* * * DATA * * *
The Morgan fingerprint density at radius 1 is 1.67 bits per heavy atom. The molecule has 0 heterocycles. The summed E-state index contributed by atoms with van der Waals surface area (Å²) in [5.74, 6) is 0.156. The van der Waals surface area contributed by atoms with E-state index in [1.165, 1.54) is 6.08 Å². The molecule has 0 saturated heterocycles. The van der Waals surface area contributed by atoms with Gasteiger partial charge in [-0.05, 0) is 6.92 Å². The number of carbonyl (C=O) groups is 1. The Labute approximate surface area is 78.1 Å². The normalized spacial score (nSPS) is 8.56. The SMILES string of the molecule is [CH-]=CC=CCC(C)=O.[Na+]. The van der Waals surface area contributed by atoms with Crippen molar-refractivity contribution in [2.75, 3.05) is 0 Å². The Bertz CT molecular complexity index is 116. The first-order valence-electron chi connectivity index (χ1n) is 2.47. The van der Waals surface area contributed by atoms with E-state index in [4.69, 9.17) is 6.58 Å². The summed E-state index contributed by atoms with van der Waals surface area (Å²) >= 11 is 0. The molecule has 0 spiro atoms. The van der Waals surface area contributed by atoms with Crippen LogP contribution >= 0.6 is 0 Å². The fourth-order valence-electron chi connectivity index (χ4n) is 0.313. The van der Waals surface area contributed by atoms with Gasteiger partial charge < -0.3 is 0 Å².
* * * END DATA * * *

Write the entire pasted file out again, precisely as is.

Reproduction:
The Morgan fingerprint density at radius 1 is 1.67 bits per heavy atom. The molecule has 0 heterocycles. The summed E-state index contributed by atoms with van der Waals surface area (Å²) in [5.74, 6) is 0.156. The van der Waals surface area contributed by atoms with E-state index in [1.165, 1.54) is 6.08 Å². The molecule has 0 saturated heterocycles. The van der Waals surface area contributed by atoms with Gasteiger partial charge in [-0.05, 0) is 6.92 Å². The number of carbonyl (C=O) groups is 1. The Labute approximate surface area is 78.1 Å². The normalized spacial score (nSPS) is 8.56. The SMILES string of the molecule is [CH-]=CC=CCC(C)=O.[Na+]. The van der Waals surface area contributed by atoms with Crippen molar-refractivity contribution in [2.75, 3.05) is 0 Å². The Bertz CT molecular complexity index is 116. The first-order valence-electron chi connectivity index (χ1n) is 2.47. The van der Waals surface area contributed by atoms with E-state index in [4.69, 9.17) is 6.58 Å². The summed E-state index contributed by atoms with van der Waals surface area (Å²) >= 11 is 0. The molecule has 0 spiro atoms. The van der Waals surface area contributed by atoms with Crippen LogP contribution >= 0.6 is 0 Å². The fourth-order valence-electron chi connectivity index (χ4n) is 0.313. The van der Waals surface area contributed by atoms with Gasteiger partial charge < -0.3 is 0 Å².